Hard to quit smoking? It helps if you can keep your distance from cigarettes – literally.
A Finnish study has looked at the walking distance from residences to the nearest outlets where participants could buy tobacco.
It pooled responses from two surveys involving 20,000 Finns who smoked daily, or nearly daily, or had done so earlier.
The first time they were queried about their smoking habits was either in 2003 or in 2008. Then they were asked again in 2012. About 8,000 of them were smokers when the study started. By 2012, some 2,500 had quit.
In the course of these years, 39 percent had moved to new addresses. Those who moved at least a half kilometre further from a store retailing tobacco had a 16 percent higher chance of quitting than those who stayed put.
The typical participant lived about 500 metres from a store or kiosk that sold tobacco products.
One weakness in the study should be noted. The researchers only knew where the closest tobacco retailer was from 2012 and onwards, but they had checked this data against changes in alcohol availability and figured that the same pattern included tobacco sellers.
When a smoker moves a half kilometre further away, she or he raises chances of quitting by 57 percent.
This figure takes into account gender, age and educational level, as well as factors which can impact quitting smoking such as health, job situation, marital status and changes in personal economy in the past year.
As these were surveys based on questionnaires, they lacked information on important factors such as the participants’ personalities or genes.
Moreover, it was the participants who volunteered information about whether they smoked or not and there is no certainty about how many were completely honest.
Finland has strong antismoking policies and the authorities have a goal of becoming a fully tobacco-free society. Now, about 16 percent of Finns are smokers. To compare this with another Nordic country, some 13 percent of Norwegians are daily smokers.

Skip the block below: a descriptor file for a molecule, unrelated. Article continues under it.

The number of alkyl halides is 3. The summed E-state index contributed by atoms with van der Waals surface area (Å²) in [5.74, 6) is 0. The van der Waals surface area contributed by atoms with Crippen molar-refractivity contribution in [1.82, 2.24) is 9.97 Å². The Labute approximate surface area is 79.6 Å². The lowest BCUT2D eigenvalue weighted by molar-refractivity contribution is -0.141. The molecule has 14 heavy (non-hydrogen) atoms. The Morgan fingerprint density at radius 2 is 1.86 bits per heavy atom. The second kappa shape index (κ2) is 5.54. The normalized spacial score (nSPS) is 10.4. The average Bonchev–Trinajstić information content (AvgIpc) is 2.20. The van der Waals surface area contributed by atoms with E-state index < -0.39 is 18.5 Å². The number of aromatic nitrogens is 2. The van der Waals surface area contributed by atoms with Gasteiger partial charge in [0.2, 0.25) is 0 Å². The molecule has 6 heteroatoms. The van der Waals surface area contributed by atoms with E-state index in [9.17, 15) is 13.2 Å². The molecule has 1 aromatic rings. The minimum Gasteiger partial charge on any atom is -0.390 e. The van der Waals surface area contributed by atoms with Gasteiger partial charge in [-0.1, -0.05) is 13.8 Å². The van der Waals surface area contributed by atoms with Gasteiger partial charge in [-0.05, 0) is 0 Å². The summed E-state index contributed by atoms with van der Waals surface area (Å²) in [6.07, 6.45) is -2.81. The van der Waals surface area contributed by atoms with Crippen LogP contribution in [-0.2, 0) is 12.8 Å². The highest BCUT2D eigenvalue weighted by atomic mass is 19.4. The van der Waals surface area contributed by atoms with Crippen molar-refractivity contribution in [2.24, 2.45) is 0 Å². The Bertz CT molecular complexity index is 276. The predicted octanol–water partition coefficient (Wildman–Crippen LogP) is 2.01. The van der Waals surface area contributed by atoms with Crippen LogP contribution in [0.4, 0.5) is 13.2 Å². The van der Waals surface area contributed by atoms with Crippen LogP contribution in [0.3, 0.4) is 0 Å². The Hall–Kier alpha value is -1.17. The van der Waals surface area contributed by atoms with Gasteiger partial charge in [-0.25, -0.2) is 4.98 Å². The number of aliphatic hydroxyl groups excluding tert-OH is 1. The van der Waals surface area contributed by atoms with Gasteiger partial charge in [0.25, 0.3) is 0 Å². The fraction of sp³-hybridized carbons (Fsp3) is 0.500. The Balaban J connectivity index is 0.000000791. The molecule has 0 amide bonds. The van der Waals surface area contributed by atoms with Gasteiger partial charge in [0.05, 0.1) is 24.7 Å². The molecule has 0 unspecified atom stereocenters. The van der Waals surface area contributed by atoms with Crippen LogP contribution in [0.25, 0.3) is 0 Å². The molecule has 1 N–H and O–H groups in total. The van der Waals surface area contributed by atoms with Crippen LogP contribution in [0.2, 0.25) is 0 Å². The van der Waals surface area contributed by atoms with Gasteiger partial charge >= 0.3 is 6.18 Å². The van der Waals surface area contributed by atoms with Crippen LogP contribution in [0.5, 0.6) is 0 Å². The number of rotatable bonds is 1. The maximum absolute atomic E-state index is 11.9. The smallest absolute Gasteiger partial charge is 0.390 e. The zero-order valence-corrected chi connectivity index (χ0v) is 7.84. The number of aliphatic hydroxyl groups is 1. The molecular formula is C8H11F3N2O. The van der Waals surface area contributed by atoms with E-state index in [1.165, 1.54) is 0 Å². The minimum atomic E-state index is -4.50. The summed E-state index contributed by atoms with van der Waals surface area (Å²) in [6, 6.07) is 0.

Findings from other countries vary widely. Some indicate a link between smoking and proximity to tobacco retailers in poorer neighbourhoods, but not in ones that are wealthier. Others just show this link for men but not for women.
In any case, few studies of populations and smoking have followed a group of participants longitudinally – over longer periods – as this Finnish project has done. The findings have been published in the journal JAMA Internal Medicine.
The study confirms that availability can keep smokers from quitting, according to two other researchers, Cheryl Bettigole and Thomas A. Farley, who were asked to comment on the article by the same journal.
Closer access not only saves smokers time and money but it can also mean there are more smokers in the neighbourhood, which in turn can make smoking more tempting.
Authorities look for ways to keep the young from being recruited by the tobacco industry. For instance, Chicago authorities have banned the sale of smokes with flavoured tobacco near schools and in New Orleans limits are placed on retailers near schools. San Francisco limits the number of outlets licensed to sell tobacco in school districts.
The Finnish study does not show a correlation between distance to tobacco outlets and relapses by ex-smokers. In other words, the likelihood that an ex-smoker will once again become a smoker does not seem to equate with the proximity to tobacco retailers.